The proper tech stack allows an SDR to perform an extremely effective search for leads (through LinkedIn Sales Navigator for example), start prospecting through calls, or begin emailing with the right message for each industry, position, or role. All of this info must, of course, be collected through mail tracking tools and a dialer.
Making these tools available to the SDR launches them into owning their pipeline and using the prospecting cadence to contact their leads. Below, find out how Smart Protection uses Bloobirds to help onboard SDRs quickly 👇
The SDR must make leads aware of the problem and sell the solution – not your product. So, they’ll need to develop an in-depth knowledge of the trends of your industry and the problem you solve.
The major key is that the SDR believes in your solution so that they can sell it. During onboarding, it’s time to show use cases, success stories, and of course, talk about the others on the playing field. Discuss both the strengths and weaknesses of your competition compared to yourselves.
Which companies are the company targeting? Then more importantly, who is the buyer persona? The job of an SDR is to find the right person within the company of which we want to generate a business opportunity—and they need to know exactly who to look for here.
“The job of an SDR is to find the right person within the company of which we want to generate a business opportunity”
Also, they will learn what pain points the ideal customer has and how our product can help them. They will learn how to connect and engage with the potential lead.
We need to teach the new hires how to organize their time, prioritize their tasks, and stay on top of everything.
It’s important that they learn to keep their data inputs tidy within the CRM so that it’s easy to pull information from it at any time. Or try a sales engagement platform that automatically collects data as SDRs work can help stay on top of things.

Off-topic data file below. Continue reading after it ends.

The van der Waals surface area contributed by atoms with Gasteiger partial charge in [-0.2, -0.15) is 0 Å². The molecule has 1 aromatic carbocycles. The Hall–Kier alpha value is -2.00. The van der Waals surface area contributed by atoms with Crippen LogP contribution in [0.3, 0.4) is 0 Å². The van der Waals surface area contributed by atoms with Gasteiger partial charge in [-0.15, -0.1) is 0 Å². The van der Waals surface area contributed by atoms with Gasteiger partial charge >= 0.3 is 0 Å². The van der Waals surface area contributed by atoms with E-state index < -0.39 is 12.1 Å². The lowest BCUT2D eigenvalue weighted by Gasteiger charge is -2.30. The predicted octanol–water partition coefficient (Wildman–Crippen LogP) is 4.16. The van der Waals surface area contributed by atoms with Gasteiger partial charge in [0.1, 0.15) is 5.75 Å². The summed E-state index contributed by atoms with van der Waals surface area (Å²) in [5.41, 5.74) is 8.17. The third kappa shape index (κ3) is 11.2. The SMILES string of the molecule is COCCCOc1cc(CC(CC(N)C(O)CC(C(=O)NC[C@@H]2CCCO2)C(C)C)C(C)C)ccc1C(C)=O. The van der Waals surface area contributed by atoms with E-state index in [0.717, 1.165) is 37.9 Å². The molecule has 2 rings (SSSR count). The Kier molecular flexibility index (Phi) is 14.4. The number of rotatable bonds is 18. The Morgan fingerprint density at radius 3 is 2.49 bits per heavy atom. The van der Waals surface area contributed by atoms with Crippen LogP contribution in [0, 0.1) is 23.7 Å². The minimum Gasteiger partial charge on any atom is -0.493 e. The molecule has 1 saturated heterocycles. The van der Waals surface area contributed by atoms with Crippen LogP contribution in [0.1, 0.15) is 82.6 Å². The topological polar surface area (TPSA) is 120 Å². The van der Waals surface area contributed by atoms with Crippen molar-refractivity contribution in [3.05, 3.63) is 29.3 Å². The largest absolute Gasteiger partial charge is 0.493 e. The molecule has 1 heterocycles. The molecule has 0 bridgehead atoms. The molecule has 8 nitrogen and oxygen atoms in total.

It’s time to get hands-on and have them practice what they’ve learned in real life. The new member of the team has to practice prospecting through cold-calling, emailing, etc.
Role-playing exercises with both good and bad prospects can help SDRs learn objection handling and handle doubts. Record how the exercises go, review them (whether they’re audio or text reviews), and use this feedback to schedule further coaching sessions.
Hailey suggests, “One of the things that our team does is we have a weekly cold calling session where we do mock calls. We use our sort of sales training framework that we have for that.”
“But, we’ll do some concise ones where it’s just that like, you’ve got two minutes to book a meeting, and then we also do ones where we’re going through the qualification questions for that discovery afterward.”
Ramp-up is the opportune moment to find a peer mentor who can offer pro-tips and practice with the newbie SDR.
As Hailey mentioned in the video above, peer practice can help cement skills into SDRs. She elaborates, “I find on my team, we have much more success with those when it self-run. So the SDRs actually lead it. Someone is a moderator every week that rotates.”
“One of the SDRs is the prospect – rather than it always coming from management. I find that that way, you also get more collaboration, which again builds confidence, which I think is what drives forward sales skills on the phone.”
Encourage good work and attitude through coaching and ongoing training. At the end of the day, the most important thing is to focus on improving and maximizing the communication and outreach skills of an SDR.
Make sure to schedule 1 on 1 meetings with new SDRs to regularly check in on progress and skill development. Neil Bhuiyan, Founder and SDR coach at HappySelling, recommends starting the meeting by doing a “recap of the last meeting”.
His approach is to really be there for his SDRs. One question he makes sure to ask in every one to one: “Between now and our next sync, what can I do to help you achieve your goals?”
Remember: onboarding shouldn’t be seen as just part of a list of things to do before an SDR can be put on the phone. Instead, think of it as an investment in the future. As you define and standardize your SDR onboarding plan, ramp-up time will be quicker, and you’ll see your company maximize speed and scale.
Want more tips from sales pros for getting SDRs trained and onboarded quickly? Check out the full webinar.